Halloween candy and children: dispelling the myths

halloween

With Halloween just around the corner, kids of all ages are more than ready to trick or treat and bring home a large variety of colorful and sweet stuff – after all, candy has long been an integral part of Halloween.

And while a lot of adults may easily justify their children’s unlimited indulgence in what seems to be several month’s supply of colorful sugary treats (”oh, come on, let kids be kids!”) – you really should know better, because this practice is not as harmless as you  may think – and the way you handle this today may have a huge impact on their health and development in the future.

Halloween is surrounded by myths, superstitions and misconceptions.  But today we are not going to talk about the typical urban legends, like razor blades in candy, or Bloody Mary.  Today we will be talking about other myths – the myths around Halloween candy – which are probably no less scary, when you know and understand the details.

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Why you cannot lose weight

cannot lose weight

Let me start with some bad news – you cannot lose weight by following most of today’s conventional advice around what makes the best exercise to lose weight.

Most exercise tips to lose weight these days focus on aerobics (often referred to as “cardio”) as the best way to tackle the problem.  They suggest that you should try walking to lose weight, endless running or any combination of demanding fitness activities that will have you sweating buckets and panting like a dog on a hot day.

The reality, however, is that – despite following that advice and engaging into endless jogging, elliptical machine training, Zumba and other “fun” activities – the majority of people cannot lose weight and keep it off.  You too might have tried some semi-esoteric “fat burning exercises” found in many glossy magazines or sweating buckets trying various DVD aerobic workouts – all to no avail.  But that’s not your fault – what you have been told so far might have all been very wrong – the reason why you cannot lose weight is because the best exercise to lose weight is not aerobic training.  This article will explain why – and will also teach you how to spend significantly LESS time exercising and get MORE results.

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The ban on triclosan (and on being too clean)

Triclosan in hand sanitizer

Triclosan – what you need to know

On September 9, 2016, US Food and Drug Administration (FDA) banned triclosan – a chemical originally registered as a pesticide in 1969 and used since early 1970s in a very wide variety of anti-bacterial products – including, but not limited to soaps, shampoos, mouthwashes, toothpastes, deodorants, as well as household cleaning products, clothing, toys, bedding, trash bags and others.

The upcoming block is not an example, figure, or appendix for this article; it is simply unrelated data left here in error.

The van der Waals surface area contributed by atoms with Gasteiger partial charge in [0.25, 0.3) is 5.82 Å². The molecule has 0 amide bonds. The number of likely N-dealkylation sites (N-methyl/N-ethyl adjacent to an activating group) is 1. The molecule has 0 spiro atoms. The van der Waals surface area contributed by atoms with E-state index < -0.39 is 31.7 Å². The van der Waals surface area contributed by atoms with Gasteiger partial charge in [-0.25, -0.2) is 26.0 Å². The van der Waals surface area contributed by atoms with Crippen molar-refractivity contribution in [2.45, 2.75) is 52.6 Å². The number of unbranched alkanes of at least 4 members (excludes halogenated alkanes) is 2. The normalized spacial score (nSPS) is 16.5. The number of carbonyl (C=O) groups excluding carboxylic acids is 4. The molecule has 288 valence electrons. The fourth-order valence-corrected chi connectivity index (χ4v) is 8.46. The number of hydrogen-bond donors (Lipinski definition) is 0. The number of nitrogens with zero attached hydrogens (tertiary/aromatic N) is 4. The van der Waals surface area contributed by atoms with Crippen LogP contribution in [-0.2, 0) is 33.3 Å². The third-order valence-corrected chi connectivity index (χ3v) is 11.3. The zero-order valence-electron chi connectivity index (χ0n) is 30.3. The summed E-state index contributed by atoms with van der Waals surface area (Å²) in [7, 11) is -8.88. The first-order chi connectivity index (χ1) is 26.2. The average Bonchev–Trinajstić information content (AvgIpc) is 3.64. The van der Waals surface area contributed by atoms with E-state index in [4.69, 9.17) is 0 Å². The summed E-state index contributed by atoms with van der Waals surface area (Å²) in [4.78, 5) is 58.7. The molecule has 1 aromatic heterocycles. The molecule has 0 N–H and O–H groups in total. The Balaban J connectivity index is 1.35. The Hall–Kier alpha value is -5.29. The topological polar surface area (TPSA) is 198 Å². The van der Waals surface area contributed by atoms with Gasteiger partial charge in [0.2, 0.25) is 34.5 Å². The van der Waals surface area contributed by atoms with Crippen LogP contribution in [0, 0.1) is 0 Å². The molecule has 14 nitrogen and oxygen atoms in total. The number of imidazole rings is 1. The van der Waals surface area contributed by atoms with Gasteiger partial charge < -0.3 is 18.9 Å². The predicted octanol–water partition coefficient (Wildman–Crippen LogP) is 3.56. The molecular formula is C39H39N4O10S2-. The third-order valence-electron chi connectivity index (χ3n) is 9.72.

In its statement, FDA notes that “…companies will no longer be able to market antibacterial washes with these ingredients because manufacturers did not demonstrate that the ingredients are both safe for long-term daily use and more effective than plain soap and water in preventing illness and the spread of certain infections…” Moreover, as noted further, “…some data suggests that antibacterial ingredients may do more harm than good over the long-term.
(Triclosan, by the way, is not the only anti-bacterial agent used in consumer products, but FDA has deferred rulemaking for one year on three additional ingredients used in consumer wash products – benzalkonium chloride, benzethonium chloride and chloroxylenol (PCMX), so antibacterial products containing these ingredients continue to be marketed).

As good as this triclosan ban sounds, many people feel that it’s a little too late – we are talking about a chemical, the use of which has been so widespread over a number of years that some studies (like this study of expecting mothers from Brooklyn, NY, done by Arizona State University) have demonstrated its presence in 100% of urine samples and 51% of cord blood samples of the population tested). Because triclosan is used a lot In healthcare (in surgical scrubs and hand washes, as coating in surgical sutures and as a method of decolonization of patients whose skin carries methicillin-resistant Staphylococcus aureus, or MRSA), doctors and nurses have blood and urine levels of triclosan several orders of magnitude higher than other people.

Triclosan is the chemical which, because of such widespread use, ends up in municipal water supplies, where it cannot be sufficiently degraded and removed to the extent necessary and, thus, can be potentially re-introduced into your drinking water.

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